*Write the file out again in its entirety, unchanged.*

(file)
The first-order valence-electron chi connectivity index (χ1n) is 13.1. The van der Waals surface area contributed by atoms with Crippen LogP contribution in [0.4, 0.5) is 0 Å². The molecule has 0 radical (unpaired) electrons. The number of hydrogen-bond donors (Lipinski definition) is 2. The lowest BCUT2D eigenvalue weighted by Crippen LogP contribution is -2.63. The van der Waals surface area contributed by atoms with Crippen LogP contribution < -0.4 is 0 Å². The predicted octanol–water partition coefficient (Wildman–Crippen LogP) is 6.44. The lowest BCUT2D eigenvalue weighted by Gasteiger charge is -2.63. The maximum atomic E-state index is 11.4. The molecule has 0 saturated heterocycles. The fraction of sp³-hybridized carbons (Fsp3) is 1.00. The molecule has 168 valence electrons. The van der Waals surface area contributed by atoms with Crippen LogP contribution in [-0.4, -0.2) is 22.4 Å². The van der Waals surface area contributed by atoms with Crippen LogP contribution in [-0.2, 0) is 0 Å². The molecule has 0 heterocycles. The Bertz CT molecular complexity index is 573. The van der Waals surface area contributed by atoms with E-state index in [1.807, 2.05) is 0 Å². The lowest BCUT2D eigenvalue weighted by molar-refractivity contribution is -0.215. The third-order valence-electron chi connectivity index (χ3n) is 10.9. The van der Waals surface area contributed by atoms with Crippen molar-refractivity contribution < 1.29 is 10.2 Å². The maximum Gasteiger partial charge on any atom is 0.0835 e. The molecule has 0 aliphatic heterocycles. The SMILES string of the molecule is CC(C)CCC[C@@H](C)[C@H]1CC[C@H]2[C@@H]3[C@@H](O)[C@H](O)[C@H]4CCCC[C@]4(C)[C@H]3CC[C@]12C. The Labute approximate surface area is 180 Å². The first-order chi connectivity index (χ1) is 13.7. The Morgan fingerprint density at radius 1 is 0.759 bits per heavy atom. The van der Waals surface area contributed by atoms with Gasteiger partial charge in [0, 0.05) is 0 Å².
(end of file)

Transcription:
The first-order valence-electron chi connectivity index (χ1n) is 13.1. The van der Waals surface area contributed by atoms with Crippen LogP contribution in [0.4, 0.5) is 0 Å². The molecule has 0 radical (unpaired) electrons. The number of hydrogen-bond donors (Lipinski definition) is 2. The lowest BCUT2D eigenvalue weighted by Crippen LogP contribution is -2.63. The van der Waals surface area contributed by atoms with Crippen LogP contribution < -0.4 is 0 Å². The predicted octanol–water partition coefficient (Wildman–Crippen LogP) is 6.44. The lowest BCUT2D eigenvalue weighted by Gasteiger charge is -2.63. The maximum atomic E-state index is 11.4. The molecule has 0 saturated heterocycles. The fraction of sp³-hybridized carbons (Fsp3) is 1.00. The molecule has 168 valence electrons. The van der Waals surface area contributed by atoms with Crippen LogP contribution in [-0.4, -0.2) is 22.4 Å². The van der Waals surface area contributed by atoms with Crippen LogP contribution in [-0.2, 0) is 0 Å². The molecule has 0 heterocycles. The Bertz CT molecular complexity index is 573. The van der Waals surface area contributed by atoms with E-state index in [1.807, 2.05) is 0 Å². The lowest BCUT2D eigenvalue weighted by molar-refractivity contribution is -0.215. The third-order valence-electron chi connectivity index (χ3n) is 10.9. The van der Waals surface area contributed by atoms with Crippen molar-refractivity contribution < 1.29 is 10.2 Å². The maximum Gasteiger partial charge on any atom is 0.0835 e. The molecule has 0 aliphatic heterocycles. The SMILES string of the molecule is CC(C)CCC[C@@H](C)[C@H]1CC[C@H]2[C@@H]3[C@@H](O)[C@H](O)[C@H]4CCCC[C@]4(C)[C@H]3CC[C@]12C. The Labute approximate surface area is 180 Å². The first-order chi connectivity index (χ1) is 13.7. The Morgan fingerprint density at radius 1 is 0.759 bits per heavy atom. The van der Waals surface area contributed by atoms with Gasteiger partial charge in [0, 0.05) is 0 Å².